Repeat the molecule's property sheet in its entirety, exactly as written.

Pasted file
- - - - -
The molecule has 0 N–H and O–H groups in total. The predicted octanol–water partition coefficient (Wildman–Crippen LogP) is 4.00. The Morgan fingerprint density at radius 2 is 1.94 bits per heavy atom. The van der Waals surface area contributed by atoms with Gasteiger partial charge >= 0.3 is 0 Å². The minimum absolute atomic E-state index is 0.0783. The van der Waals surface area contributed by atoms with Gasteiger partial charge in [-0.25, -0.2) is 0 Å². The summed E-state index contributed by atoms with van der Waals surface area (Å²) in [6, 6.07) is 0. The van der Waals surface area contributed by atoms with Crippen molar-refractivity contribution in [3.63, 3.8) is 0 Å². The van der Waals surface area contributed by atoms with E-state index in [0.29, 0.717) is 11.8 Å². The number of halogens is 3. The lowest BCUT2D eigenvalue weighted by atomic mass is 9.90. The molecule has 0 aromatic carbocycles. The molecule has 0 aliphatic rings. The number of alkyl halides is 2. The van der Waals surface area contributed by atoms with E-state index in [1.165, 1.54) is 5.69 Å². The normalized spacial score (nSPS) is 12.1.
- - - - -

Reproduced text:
The molecule has 0 N–H and O–H groups in total. The predicted octanol–water partition coefficient (Wildman–Crippen LogP) is 4.00. The Morgan fingerprint density at radius 2 is 1.94 bits per heavy atom. The van der Waals surface area contributed by atoms with Gasteiger partial charge >= 0.3 is 0 Å². The minimum absolute atomic E-state index is 0.0783. The van der Waals surface area contributed by atoms with Gasteiger partial charge in [-0.25, -0.2) is 0 Å². The summed E-state index contributed by atoms with van der Waals surface area (Å²) in [6, 6.07) is 0. The van der Waals surface area contributed by atoms with Crippen molar-refractivity contribution in [3.63, 3.8) is 0 Å². The van der Waals surface area contributed by atoms with E-state index in [0.29, 0.717) is 11.8 Å². The number of halogens is 3. The lowest BCUT2D eigenvalue weighted by atomic mass is 9.90. The molecule has 0 aromatic carbocycles. The molecule has 0 aliphatic rings. The number of alkyl halides is 2. The van der Waals surface area contributed by atoms with E-state index in [1.165, 1.54) is 5.69 Å². The normalized spacial score (nSPS) is 12.1.